20. CHOLESTEROL • Some bacteria are efficient at reducing cholesterol levels. There are certain microbes called bile salt hydrolase active (BSH active) bacteria. • They metabolise and break down some of your bile. Bile is made from cholesterol, so your body has to call on its reserves to make more, decreasing blood cholesterol levels. • Consider the implication for reduced cholesterol on rates of: • Atherosclerosis and heart blockages / ischemic stroke • Coronary artery disease and poor blood flow Mitchell L Jones et al. cholesterol lowering with bile salt hydrolase active probiotic bacteria, mechanism of action, clinical evidence, and future direction for heart health applications. Expert opinion on biological Therapy 2013
  21. WHAT CAUSES A BAD MICROBIOME? • Our mothers health at the time of conception and birth • The way in which we were born, and weather or not we undergo vaginal seeding • Weather we were breast fed or formula fed • Antibiotic use – it is estimated that over 50% of antibiotics are inappropriately prescribed • The use of Non Steroidal Anti Inflammatory (NSAID’s). They case irritation in the gut which stops the adherence of the microbiome to the gut wall. • Stress can have a profound detrimental affect on microbiome. • Poor diet. Baily MT et al. Exposure to social stressor alters the structure of the intestinal microbiota: implications for stressor-induced immunomodulation. Brain behave immune 2011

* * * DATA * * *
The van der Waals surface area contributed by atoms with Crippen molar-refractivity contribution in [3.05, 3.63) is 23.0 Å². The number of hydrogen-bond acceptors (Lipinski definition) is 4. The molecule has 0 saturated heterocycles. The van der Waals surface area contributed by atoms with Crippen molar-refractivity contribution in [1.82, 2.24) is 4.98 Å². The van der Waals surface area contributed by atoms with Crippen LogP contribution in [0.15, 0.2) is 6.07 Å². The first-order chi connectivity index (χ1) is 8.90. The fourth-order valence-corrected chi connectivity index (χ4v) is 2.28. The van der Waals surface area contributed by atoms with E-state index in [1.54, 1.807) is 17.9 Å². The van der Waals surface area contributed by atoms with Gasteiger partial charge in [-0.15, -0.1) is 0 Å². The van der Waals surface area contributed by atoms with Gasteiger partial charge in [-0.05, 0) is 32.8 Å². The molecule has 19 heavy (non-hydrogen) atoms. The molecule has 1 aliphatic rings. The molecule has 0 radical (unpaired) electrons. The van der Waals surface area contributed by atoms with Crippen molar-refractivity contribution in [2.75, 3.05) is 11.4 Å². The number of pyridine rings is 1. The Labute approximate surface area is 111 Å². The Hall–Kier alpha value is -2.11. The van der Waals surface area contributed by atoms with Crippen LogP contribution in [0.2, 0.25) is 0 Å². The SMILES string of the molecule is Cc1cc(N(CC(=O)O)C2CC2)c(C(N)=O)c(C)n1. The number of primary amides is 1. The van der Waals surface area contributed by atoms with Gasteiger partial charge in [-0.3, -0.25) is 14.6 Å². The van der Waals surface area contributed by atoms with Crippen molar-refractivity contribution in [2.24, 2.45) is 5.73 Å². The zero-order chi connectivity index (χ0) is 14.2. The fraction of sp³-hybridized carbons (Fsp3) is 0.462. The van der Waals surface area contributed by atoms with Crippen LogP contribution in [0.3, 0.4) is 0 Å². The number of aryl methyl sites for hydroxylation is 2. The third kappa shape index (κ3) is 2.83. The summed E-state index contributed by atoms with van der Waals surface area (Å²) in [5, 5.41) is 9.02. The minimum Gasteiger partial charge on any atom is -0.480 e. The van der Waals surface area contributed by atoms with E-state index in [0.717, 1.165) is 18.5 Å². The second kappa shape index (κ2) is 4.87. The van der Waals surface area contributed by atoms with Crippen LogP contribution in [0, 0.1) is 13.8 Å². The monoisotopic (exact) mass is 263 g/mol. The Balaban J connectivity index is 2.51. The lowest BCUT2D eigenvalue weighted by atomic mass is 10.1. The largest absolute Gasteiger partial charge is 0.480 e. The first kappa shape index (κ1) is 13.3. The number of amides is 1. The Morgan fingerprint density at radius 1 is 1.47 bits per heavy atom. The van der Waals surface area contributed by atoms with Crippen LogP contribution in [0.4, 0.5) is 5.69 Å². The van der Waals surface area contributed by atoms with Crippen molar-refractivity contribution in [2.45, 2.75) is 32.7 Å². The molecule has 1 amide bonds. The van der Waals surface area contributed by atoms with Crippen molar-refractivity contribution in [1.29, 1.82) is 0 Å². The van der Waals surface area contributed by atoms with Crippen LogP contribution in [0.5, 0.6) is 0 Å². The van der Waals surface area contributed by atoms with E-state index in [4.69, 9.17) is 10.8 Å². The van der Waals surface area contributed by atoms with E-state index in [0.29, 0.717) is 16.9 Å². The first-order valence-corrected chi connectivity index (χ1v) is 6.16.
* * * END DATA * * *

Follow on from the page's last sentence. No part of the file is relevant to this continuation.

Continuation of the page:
22. WHAT CAN WE DO? • Your microbiome changes within just one day of you changing your diet. This means that we have a very powerful tool at our finger tips. • Exclude sugar and refined carbohydrates, which reduces inflammation in the gut and has a negative affect on the gut microbiome. • In the words of Michael pollan “Eat food. Not too much. Mostly plants”
  23. WHAT CAN WE DO? • The diet impacts microbiome, and microbiome impacts your diet. Your microbiome released chemicals into your brain, giving you cravings for food that supports their growth. Since we know that sugar is detrimental to the microbiome and sugar cravings come from negative microbiome such as candida species. • What we need for a good gut garden is the same as how we would grow a real garden: • less chemicals • more nutrition • And a bit of dirt